Reference/link list for MEMS related information.
This work is a highly collaborative venture involving faculty from both chemistry and engineering (in our Department of Chemistry and Biochemistry: Dr. Eric V. Anslyn, Dr. John T. McDevitt, and Dr. Jason B. Shear; in our Department of Electrical Engineering: Dean Neikirk). One example of this work is the demonstration of a Fabry-Perot microcavity structures for use as a chemical sensor, fabricated using a single-wafer surface micromachining sacrificial layer process. We have also begun work on a new type of sensor array that will function as an "electronic tongue" using a combination of state-of-the-art micromachining, novel photochemical sensing schemes, molecular engineering of receptor sites, and pattern recognition protocols. The development of such smart sensors capable of discrimination of different analytes, toxins, and bacteria has become increasingly important for real time identification of water-borne contaminants. These sensors should allow for the simultaneous detection of multi-analyte systems, while also properly "rejecting" irrelevant chemicals, biochemicals and bacterial agents. The ultimate goal would be the evaluation of promising sensor suites in clinical virology and biomedical engineering settings to attack detection problems of crucial importance in commercial, medical, and military areas.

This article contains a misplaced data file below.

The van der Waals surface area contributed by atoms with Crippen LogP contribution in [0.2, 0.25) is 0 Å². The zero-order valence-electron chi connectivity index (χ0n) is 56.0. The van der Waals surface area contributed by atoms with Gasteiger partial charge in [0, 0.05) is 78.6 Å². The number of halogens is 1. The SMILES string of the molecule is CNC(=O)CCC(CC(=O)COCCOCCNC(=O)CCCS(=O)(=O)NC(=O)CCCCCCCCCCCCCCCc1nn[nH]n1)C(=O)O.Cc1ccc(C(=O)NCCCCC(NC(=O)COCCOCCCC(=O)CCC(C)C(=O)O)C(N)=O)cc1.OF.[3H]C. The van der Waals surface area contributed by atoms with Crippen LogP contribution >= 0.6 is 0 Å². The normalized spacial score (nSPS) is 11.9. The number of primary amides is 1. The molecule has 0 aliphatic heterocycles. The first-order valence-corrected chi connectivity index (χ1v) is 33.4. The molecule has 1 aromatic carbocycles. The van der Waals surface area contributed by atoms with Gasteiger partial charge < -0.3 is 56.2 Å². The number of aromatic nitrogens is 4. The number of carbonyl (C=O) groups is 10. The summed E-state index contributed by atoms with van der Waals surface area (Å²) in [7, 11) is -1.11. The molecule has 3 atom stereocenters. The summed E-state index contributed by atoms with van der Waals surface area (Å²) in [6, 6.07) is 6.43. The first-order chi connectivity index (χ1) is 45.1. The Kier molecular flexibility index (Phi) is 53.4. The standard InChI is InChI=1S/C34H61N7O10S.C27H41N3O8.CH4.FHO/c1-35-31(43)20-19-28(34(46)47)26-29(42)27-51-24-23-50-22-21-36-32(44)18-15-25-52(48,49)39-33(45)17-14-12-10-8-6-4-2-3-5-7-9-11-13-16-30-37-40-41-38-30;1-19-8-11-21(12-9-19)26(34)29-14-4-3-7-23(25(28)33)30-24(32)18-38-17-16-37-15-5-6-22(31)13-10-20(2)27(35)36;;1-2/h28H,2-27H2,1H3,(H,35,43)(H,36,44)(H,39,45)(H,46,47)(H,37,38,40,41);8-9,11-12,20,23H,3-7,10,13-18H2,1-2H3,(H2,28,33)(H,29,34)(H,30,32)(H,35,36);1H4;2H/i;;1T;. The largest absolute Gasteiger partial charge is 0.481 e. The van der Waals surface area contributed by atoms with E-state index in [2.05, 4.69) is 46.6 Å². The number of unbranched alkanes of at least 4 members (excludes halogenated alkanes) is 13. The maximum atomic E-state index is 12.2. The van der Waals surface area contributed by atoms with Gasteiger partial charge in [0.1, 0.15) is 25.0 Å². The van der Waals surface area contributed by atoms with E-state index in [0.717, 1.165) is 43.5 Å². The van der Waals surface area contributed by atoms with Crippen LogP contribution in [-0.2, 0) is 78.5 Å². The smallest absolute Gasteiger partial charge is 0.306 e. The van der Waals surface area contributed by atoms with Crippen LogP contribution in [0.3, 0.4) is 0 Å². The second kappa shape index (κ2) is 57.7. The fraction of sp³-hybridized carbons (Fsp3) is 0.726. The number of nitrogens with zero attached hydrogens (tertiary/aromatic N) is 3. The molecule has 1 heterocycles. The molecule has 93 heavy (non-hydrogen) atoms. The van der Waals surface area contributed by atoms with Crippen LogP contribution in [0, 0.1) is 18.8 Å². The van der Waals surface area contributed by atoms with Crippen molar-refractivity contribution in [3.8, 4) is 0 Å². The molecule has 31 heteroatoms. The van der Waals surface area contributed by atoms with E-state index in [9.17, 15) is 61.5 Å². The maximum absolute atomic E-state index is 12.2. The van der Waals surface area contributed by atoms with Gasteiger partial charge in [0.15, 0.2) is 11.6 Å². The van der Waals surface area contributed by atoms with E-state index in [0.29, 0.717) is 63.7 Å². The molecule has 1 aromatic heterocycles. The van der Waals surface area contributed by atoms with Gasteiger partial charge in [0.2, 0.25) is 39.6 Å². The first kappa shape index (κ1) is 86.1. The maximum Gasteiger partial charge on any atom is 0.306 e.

References for other work on chemical sensors.
In this project we are working on a new class of optically interrogated pressure microsensors with tailored dielectric film mirrors. The sensors are based on the well-established combination of a pressure sensitive membrane serving as the sensing element with an optical fiber as the interconnect. The pressure sensitive element consists of a Fabry-Perot cavity monolithically built by etching a polysilicon sacrificial layer that lies between dielectric film stacks. The size of the cavity can be precisely adjusted by controlling the thickness of the sacrificial layer grown using LPCVD. Using LPCVD, multiple dielectric films (typically consisting of silicon dioxide and silicon nitride) can be deposited to form wavelength selective dielectric mirrors. A guiding structure for the optical fiber can also be formed using anisotropic silicon etching. The structure allows accurate alignment between the pressure sensitive Fabry-Perot cavity and the fiber. Similar fabrication techniques can be applied to construct a tunable optical filter that allows the use of optical wavelength modulation detection techniques, which are much less sensitive to light loss during interrogation. The batch fabrication and surface micromachining techniques used here allow excellent alignment and parallelism of the two mirrors in the cavity, which has been a problem in devices using hybrid assembly. We have also studied the impact of film thickness variations on such Fabry-Perot interference-based devices, and have found that the layer design has a profound impact on the yield of manufactured sensors. We have also begun to study the use of micromachined Fabry-Perot devices for chemical sensing.